Bob died of cancer in January 2001. He was delirious during his final days, but I phoned him after the NFL conference championships that year. Suddenly, he became lucid and told me that since the Raiders lost and so did the Vikings, there wasn’t much use in sticking around for the Super Bowl. It would probably be a stinker, he said, which it was. It was the last thing he said to me.

Even with this deep-seated love and lore of the NFL in my DNA, I started to feel slightly uneasy in the summer about the coming season. With the average NFL career averaging a little more than three years, I realized that I didn’t even recognize the names of half the starting quarterbacks. Other factors piled on: crushing knee injuries, domestic violence charges, teams switching cities at the whims of billionaire owners. The Los Angeles Chargers? And soon, the Las Vegas Raiders? Really?

More ominously, there was the drumbeat of news about CTE, or chronic traumatic encephalopathy. This brain damage, inflicted from years of helmet-banging collisions, could only be diagnosed after death, and the casualties were mounting: I had watched the Chargers’ Junior Seau and the Steelers’ Mike Webster their entire careers; they both committed suicide. I saw Will Smith portray Bennet Omalu in “Concussion,” and I felt queasy about how the NFL covered up the mounting evidence even as the NFL Players Association won hundreds of millions of dollars in compensation for affected players.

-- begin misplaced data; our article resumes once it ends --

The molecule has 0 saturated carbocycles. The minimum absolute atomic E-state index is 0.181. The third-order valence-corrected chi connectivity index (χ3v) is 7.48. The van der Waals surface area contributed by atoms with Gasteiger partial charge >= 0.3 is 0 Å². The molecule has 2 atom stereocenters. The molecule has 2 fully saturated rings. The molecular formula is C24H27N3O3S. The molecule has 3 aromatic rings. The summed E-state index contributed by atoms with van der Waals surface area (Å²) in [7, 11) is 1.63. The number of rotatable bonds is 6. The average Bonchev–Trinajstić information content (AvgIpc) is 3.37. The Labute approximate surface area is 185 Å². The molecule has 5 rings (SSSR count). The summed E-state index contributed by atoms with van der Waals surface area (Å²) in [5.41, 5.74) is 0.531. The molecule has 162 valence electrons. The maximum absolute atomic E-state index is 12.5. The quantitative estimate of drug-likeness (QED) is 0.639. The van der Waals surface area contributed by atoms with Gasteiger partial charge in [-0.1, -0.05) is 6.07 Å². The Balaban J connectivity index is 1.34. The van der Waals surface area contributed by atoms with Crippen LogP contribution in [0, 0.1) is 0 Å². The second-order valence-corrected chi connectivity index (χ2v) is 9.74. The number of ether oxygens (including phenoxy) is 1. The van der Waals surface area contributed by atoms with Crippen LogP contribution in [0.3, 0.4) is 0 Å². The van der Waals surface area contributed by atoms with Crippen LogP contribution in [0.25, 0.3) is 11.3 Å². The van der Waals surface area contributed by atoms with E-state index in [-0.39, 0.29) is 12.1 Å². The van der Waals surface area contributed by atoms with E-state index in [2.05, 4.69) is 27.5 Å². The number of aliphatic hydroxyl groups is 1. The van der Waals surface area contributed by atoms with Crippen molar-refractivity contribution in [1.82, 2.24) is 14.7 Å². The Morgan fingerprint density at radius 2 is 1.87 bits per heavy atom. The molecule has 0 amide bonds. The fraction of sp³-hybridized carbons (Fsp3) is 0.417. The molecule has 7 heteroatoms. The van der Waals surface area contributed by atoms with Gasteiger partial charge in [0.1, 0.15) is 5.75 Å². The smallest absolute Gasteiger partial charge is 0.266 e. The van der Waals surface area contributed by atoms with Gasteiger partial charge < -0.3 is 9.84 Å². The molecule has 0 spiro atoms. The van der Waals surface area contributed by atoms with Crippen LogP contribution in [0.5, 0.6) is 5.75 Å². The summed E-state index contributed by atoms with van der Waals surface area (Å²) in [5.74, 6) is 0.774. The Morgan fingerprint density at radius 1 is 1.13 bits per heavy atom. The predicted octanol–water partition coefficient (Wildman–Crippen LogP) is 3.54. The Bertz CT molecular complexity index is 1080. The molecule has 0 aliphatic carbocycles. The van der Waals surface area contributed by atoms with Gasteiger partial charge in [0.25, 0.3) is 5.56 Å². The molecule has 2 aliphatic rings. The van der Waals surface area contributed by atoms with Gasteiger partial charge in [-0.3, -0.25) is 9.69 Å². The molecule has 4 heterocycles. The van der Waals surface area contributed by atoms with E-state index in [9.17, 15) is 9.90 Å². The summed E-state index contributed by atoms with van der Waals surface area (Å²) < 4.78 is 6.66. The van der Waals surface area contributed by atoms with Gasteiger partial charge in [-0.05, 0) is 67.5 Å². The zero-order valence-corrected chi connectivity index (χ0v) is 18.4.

Study after scientific study piled on. But I didn’t want to hear it. I didn’t want to stop loving football.

Then, lightbulb went on as Texas and Florida were reeling from back-to-back hurricanes. I read about the Environmental Protection Agency scrubbing grants for the “double C-word” and Rush “I am not a meteorologist” Limbaugh outlining his conspiracy theories about the climate change industrial complex. I sputtered disbelief. But then as I contemplated my fantasy football draft, it hit me: I’m a denier, too!

This revelation was a psychic rout. I’d read that social scientists have discovered that some people deny climate change science because they understand that, if it’s true, we really have to change things fast — and governmental action would be inevitable. In my case, no matter how much evidence I have that football is damaging thousands of players, I don’t want to give it up. And suddenly, I get why EPA administrator Scott Pruitt doesn’t want to talk about how warmer oceans contribute to more intense hurricanes — it’s the same reason I don’t want to think about the way steroids make a 6-foot-5-inch, 280-pound defensive end even more deadly to quarterbacks.